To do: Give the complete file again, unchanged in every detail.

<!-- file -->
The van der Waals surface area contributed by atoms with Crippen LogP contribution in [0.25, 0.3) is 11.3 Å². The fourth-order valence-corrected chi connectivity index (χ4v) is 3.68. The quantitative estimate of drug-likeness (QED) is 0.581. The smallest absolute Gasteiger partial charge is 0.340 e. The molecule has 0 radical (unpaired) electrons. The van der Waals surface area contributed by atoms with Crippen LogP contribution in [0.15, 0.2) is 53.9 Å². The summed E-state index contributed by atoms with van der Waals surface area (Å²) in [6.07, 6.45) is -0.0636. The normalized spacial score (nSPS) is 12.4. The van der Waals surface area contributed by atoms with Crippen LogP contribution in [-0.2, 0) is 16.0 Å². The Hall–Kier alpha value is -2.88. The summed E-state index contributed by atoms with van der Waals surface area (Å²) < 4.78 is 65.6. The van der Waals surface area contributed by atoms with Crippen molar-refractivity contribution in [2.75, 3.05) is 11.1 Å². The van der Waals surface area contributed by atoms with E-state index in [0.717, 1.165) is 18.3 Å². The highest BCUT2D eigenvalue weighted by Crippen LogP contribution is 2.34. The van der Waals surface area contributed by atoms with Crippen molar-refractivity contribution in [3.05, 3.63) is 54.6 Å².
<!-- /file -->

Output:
The van der Waals surface area contributed by atoms with Crippen LogP contribution in [0.25, 0.3) is 11.3 Å². The fourth-order valence-corrected chi connectivity index (χ4v) is 3.68. The quantitative estimate of drug-likeness (QED) is 0.581. The smallest absolute Gasteiger partial charge is 0.340 e. The molecule has 0 radical (unpaired) electrons. The van der Waals surface area contributed by atoms with Crippen LogP contribution in [0.15, 0.2) is 53.9 Å². The summed E-state index contributed by atoms with van der Waals surface area (Å²) in [6.07, 6.45) is -0.0636. The normalized spacial score (nSPS) is 12.4. The van der Waals surface area contributed by atoms with Crippen LogP contribution in [-0.2, 0) is 16.0 Å². The Hall–Kier alpha value is -2.88. The summed E-state index contributed by atoms with van der Waals surface area (Å²) < 4.78 is 65.6. The van der Waals surface area contributed by atoms with Crippen molar-refractivity contribution in [2.75, 3.05) is 11.1 Å². The van der Waals surface area contributed by atoms with E-state index in [0.717, 1.165) is 18.3 Å². The highest BCUT2D eigenvalue weighted by Crippen LogP contribution is 2.34. The van der Waals surface area contributed by atoms with Crippen molar-refractivity contribution in [3.05, 3.63) is 54.6 Å².